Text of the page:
The mango sorbet was both mangoey and sorbet-like which is always reassuring. A nicely refreshing end to the meal, and I was pretty chuffed with myself for not choosing the most stodgy and chocolatey thing on the menu which is usually my default setting.

If you've never been in before, then it's worth a visit. It's comfy, the decor is nice, the staff are friendly and the menu is varied and affordable enough to make it a good option for either lunch or dinner (*coughs* "tea"). Because it's part of the large open plan ground floor of a hotel, it's family friendly too. And even if you've got older kids, you can safely leave them to play pool or Xbox nearby while you finish with coffee or move to the bar area for drinks.

Besides, it's never overcrowded, which means you can eat up and go back to your shopping, carry on celebrating your Golden Wedding, or go and find your way out of an Escape Room, in your own time.

For more news and offers - plus cocktail pics galore - follow the guys at Ropewalks Food & Drink Lounge on Instagram, Twitter, or Facebook.

Friday, 11 August 2017

Hip Hop and You Don't Stop

It's the 44th anniversary of the birth of Hip Hop, so the internet tells me, and this would be a great opportunity for me to burst out of my snug suburban mum cocoon and drop some knowledge on my unsuspecting readers; to do some serious name dropping about the time I met Busta Rhymes in a cake shop, or bought DMX an apple pie in McDonalds, or (in yet another food related claim to fame - there's a pattern here) gave the Black Eyed Peas a lift to a late night pizza shop back in the days before Fergie joined them and they turned pop.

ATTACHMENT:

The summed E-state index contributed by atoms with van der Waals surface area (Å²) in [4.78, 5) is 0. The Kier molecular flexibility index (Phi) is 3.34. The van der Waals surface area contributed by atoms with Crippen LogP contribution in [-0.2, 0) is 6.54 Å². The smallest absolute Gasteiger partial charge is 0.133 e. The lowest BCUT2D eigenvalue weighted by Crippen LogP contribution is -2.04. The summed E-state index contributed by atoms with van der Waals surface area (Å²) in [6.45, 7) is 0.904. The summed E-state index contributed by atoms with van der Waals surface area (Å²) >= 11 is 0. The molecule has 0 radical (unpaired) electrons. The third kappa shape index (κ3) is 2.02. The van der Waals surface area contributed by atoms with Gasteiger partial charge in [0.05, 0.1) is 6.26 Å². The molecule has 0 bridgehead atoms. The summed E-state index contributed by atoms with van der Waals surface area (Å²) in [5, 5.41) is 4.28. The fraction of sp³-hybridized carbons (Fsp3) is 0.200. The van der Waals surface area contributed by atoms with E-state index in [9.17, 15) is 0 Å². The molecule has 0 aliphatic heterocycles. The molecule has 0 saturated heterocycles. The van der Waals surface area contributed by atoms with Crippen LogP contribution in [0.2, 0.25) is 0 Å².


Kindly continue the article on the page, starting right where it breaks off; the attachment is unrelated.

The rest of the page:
I could even, if I was able to find them, show the pictures of me with Kool Herc and Afrika Bambaataa. Never heard of them? Well they're legends. They're the pioneers. And because in real life I am very much still in my snug suburban mum cocoon, and writing this sitting up in bed in my big knickers and nightie, I can't give you the history lesson that you might need to truly describe their importance, along with others, in the emergence of probably the most successful musical genre ever.

The Bronx's Finest: Kool Herc

But luckily for you, whether you are unfamiliar with the formative years of the Hip Hop scene, or a lifelong fan, there's some shows on Netflix that are worth checking out: The Get Down and Hip Hop Evolution - one fictional one factual - that I'll have to go off on a tangent about another time.